MeatlessBy Miriam Wolf
TURKEY GOBBLERS HAVE their big holiday in November, but we meat-free folks also have a celebration, and it's coming right up. Since 1977, vegetarian activists, gourmets, and animal rights adherents have commemorated World Vegetarian Day. The official date is Oct. 1, but on Sept. 26 the San Francisco Vegetarian Society hosts its annual World Vegetarian Day blowout in Golden Gate Park. Speakers include such ethical eaters as cattle rancher-turned-vegetarian activist Howard Lyman and Diet for a New America author John Robbins.
I happen to love vegetarian festivals. You run into such interesting people, like the teenage boy who had been raised on the hard-core vegan McDougall diet and said he found the thought of cake and cookies disgusting, or the middle-age guy who was eating only about 500 calories a day on a putatively life-extending restricted-calorie diet. Plus, you get to try out lots of delicious new veggie foods and groovy new products. And you can go home with a shelfload of new books to help you live healthier and more ethically.
My only problem with events like this is that the yummy veggie foods are in way too close a proximity to the horribly affecting vegetarian propaganda. You know the kind: slaughterhouse movies, photos of mass debeakings, et cetera. After checking out a few of those pamphlets, the thought of indulging in even the most guilt-free food is profoundly unappealing.
But speaking of yummy veggie food, the last fest I went to was this June's Veggie Fest at the First Unitarian Universalist Church on Franklin Street. (Dapper older gentleman behind the greeting table: Are you Unitarians? Us: No. Dapper gent: You will be. Us [backing away slowly]: Uh, OK ...). While there, I got to try some of the raw-food crackers and savory vegetarian pâté served at one of San Francisco's newer vegan places, Alive! The stuff was so tasty, I had to visit the restaurant.
Although Alive! is also known as the Lombard Coffee Shop, it's about the furthest thing from a greasy spoon. The small, semi-elegant restaurant features a mostly raw, vegan menu prepared with organic produce.
But don't be in a big rush when you get there: I'm not complaining, but have you ever noticed you always have to wait a superlong time for your food in a raw restaurant? The food is raw; you should get it faster because they don't have to cook it! No, I'm just messing with you. At Alive! everything is prepared to order. Lovingly cleaning, chopping, and arranging ingredients for each individual plate can take time.
The wait is worth it, though. The house salad is a big pile of fresh greens (mostly romaine and spinach) dotted with small squares of sweet, raw red and golden beets and the best tomatoes we've had all summer. The cashew "ranch" dressing is creamy without being too rich. We also loved the "sunny scallion paté," made with sunflower seeds, tahini, and scallions. It's served with Alive!'s signature veggie flax crisps. Now, I've tried a few varieties of raw crackers in the past year, and have even tried making flax crackers on my own (a total disaster), and Alive!'s are the only crisps that can compete with actual baked crackers. They're savory, crispy, and seasoned just right, substantial enough to scoop up the pâté but not overly burly.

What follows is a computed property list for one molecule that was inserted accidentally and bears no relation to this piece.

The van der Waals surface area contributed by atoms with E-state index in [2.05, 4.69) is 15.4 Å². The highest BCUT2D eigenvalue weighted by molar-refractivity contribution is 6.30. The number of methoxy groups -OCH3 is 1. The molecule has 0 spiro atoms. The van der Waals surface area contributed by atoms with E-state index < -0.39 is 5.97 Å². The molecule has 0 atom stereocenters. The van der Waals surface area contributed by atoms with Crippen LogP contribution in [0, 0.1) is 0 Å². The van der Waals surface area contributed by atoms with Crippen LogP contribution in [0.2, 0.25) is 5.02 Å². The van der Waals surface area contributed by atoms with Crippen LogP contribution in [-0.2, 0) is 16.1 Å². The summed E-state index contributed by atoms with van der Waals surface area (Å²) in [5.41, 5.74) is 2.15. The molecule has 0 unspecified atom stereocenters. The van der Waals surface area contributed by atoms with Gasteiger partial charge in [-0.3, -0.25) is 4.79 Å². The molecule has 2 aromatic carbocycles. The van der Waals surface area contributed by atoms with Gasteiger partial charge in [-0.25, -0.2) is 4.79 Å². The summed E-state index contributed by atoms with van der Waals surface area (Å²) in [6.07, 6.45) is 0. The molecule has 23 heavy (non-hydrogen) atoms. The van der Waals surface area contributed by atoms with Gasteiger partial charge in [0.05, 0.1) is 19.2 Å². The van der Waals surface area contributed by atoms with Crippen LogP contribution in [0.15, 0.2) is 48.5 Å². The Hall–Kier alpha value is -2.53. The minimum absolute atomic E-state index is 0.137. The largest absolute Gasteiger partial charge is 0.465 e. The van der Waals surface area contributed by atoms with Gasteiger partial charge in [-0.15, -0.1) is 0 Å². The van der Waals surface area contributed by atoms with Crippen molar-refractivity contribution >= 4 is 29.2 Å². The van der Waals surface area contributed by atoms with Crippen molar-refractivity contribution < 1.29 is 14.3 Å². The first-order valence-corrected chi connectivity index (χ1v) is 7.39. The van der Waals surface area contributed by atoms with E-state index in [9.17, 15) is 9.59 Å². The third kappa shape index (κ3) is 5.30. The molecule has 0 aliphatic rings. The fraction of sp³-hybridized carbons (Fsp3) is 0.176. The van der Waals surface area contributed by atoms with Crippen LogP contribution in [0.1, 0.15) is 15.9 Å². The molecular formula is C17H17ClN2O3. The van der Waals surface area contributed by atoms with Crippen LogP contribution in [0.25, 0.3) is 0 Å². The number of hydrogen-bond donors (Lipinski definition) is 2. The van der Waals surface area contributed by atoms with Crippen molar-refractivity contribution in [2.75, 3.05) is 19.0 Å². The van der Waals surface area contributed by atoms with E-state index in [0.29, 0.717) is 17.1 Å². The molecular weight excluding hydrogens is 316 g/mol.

For entrées, we had two "noodle" dishes that on the surface seem similar but are actually very different. The cold soba noodles are, as far as I could tell, the only cooked item on the menu. Dressed with a velvety sesame sauce and dotted with pine nuts, they make up a perfectly satisfying plate of food. Our other dish was composed not of noodles but of slivers of carrots and zucchini. I was expecting a fiery dressing from the dish's description as a "Korean spicy salad," but it was disappointingly tame. Still, the toothsome vegetables and spicy-salty (in a good way) dressing made for some very good eating.
But wait! There's more. Both noodle dishes came with four mind-blowing minibowls of Asian-style appetizers: lightly wilted, super fresh spinach, refreshing cucumber and mango in a vinegary dressing, preserved umeboshi plums, which provided a saline hit, and best of all, a little dish of mushrooms and dried goji berries. I'd never had goji berries before ("They're supposed to be good for the blood," our waitress explained). Slightly sweet with a hint of tartness, the berries are grown in Tibet and Mongolia and apparently have off-the-charts levels of certain vitamins and amino acids.
For beverages, Alive! offers made-to-order almond milk and an intriguing, mostly organic list of rarely seen teas. If you're feeling righteous after your raw feast, you can press your nose against the glass of Alive!'s pastry case, where raw delights such as chocolate torte, nondiary cheesecakes, fruit pies, and other desserts beckon.
Alive! 1972 Lombard (at Webster), S.F. (415) 923-1052. Wed.-Sun.,
1-9 p.m. No alcohol. MasterCard, Visa. Wheelchair accessible. Takeout
available. World Vegetarian Day festival takes place
Sept. 26, 10 a.m.-8 p.m., San Francisco County Fair Building, Golden Gate
Park, Ninth Avenue and Lincoln Way, S.F. $5 donation. www.sfvs.org.